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Fingers splayed wide, he placed both palms on the microwave door, which he used as a wall for his standing push-ups.

“Jacob, please! The handprints!” The moment the words escaped my lips, I saw this now 17-year-old as the little, sticky-fingered toddler setting his marks on any shiny surface he could find. Those handprints I’d scrub away only to find magically reappeared within seconds.

Time. Where has it gone? How does time do this? It seems to crawl when they are three. Yet once they reach 14, that crawl reaches a sprinting stride that leaves a mama breathless.

Oh, time, please do slow down.

I know I begged you for peace and quiet and grumbled through those long, slow, monotonous days. But now I’m asking you to slow your pace in our life.

Wiping noses, changing diapers, cutting grapes, kissing bruises.

Living for naptime, recharging for the dinner hour, surviving until bedtime.

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Sweet snuggles and bedtime stories, soft voices and softer hearts.

Tucking in and saying prayers.

Falling exhausted into bed only to realize I missed those sweet little voices.

Those were the days.

Glancing back at my hybrid boy/man performing push-ups against the microwave, I felt something twinge inside my chest.

These are the days, too.

Our boys were preschool- and early elementary-age when my husband turned to me and whispered, “It will never get better than this.” I knew exactly what he meant.

I am tempted to reach for the next season because it promises me a break or easier times ahead.

My husband reminded me that a new season doesn’t equal better. Just different.

On our first family vacation, an elderly woman approached me. Her eyes glistened toward my then 1- and 3-year-olds. “Enjoy every moment. It will fly by.” I decided to believe her, and that day I made a decision. I would live an intentional life with my family. I would be fully present and enjoy the journey.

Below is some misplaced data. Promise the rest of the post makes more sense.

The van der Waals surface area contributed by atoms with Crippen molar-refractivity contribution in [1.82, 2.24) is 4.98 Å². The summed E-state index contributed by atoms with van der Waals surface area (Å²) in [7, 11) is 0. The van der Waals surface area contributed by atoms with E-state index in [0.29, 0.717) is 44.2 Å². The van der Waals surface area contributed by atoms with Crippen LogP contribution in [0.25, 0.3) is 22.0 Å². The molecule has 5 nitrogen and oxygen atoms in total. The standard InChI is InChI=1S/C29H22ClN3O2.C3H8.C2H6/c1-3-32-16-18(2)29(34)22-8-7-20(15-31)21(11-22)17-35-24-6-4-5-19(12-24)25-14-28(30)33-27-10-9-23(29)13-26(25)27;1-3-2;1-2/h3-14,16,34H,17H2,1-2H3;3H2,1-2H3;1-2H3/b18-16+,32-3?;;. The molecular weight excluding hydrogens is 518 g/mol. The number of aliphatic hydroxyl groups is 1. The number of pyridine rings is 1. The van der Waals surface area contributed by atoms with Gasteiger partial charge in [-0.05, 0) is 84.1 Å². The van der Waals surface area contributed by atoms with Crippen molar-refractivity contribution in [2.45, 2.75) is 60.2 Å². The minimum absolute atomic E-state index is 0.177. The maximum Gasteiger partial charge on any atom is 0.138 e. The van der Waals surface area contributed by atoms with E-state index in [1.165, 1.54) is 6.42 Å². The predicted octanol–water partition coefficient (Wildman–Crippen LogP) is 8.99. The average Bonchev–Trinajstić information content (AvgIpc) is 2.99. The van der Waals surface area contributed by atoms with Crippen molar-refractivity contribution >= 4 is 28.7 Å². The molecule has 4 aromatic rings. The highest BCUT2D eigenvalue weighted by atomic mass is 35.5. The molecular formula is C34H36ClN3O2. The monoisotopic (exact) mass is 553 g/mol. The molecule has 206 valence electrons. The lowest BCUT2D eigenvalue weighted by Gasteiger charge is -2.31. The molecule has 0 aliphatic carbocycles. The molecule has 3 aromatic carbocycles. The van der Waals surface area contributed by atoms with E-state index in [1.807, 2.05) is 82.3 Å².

I absolutely believed the time would indeed fly by despite how it felt in that season. And when I faced the days of sending my boys out into the world, I wanted to face it with as few regrets as possible. At least as far as how I spent my time with them.

Did I actually believe living an intentional life would be my solution to shielding my heart from the pain of shifting seasons? I think I did. The realization fell over me. I have invested my time well, but it still hurts. This passing of time, this one good season to the next good season, is beautifully, painfully, gloriously wild.

It’s like New Year’s Eve with its odd mix of feelings. At the same moment, you are saying goodbye to one year and hello to the next.

Yes, that is what this crossover season feels like. It’s taking me a bit by surprise.

We mamas are good givers. We give our whole hearts to these children entrusted to us. We can be good givers and terrible grievers. As I approach a new season on the horizon, I’m giving myself permission to grieve what has been a beautiful gift of time. We were created to release these God-given gifts and treasures into the world. Sometimes we overlook the need to grieve the good things in life well.

I decided I’d speak to myself like I’d speak to a dear friend. I preached to me: What a beautiful gift of time and memories you have held. Treasure them well in your heart and allow yourself to fully process the happy sadness of moving into your next season while realizing the joy and celebration of it all.

Years of handprints become heartprints.

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I’m so grateful nothing can erase the prints that have colored my heart. Sometimes those colorings drifted outside the lines creating a messy wildness. Other times the colorings appeared neater and tidier. Altogether, the heart-colored creation on this heart is one-of-a-kind. I wouldn’t trade one stroke.

A mere glancing back over the span of time, I’m overcome by the enormous handprint I see marking my entire life. The handprint of God, the giver of all good and beautiful gifts.

So God Made a Mother book by Leslie Means

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So God Made a Mother's Story Keepsake Journal

Renee Robinson

Renee Robinson is married to her high school sweetheart and homeschools their three teenage sons. She writes to inspire and encourage others to live with intentional purpose. www.renee-robinson.com 

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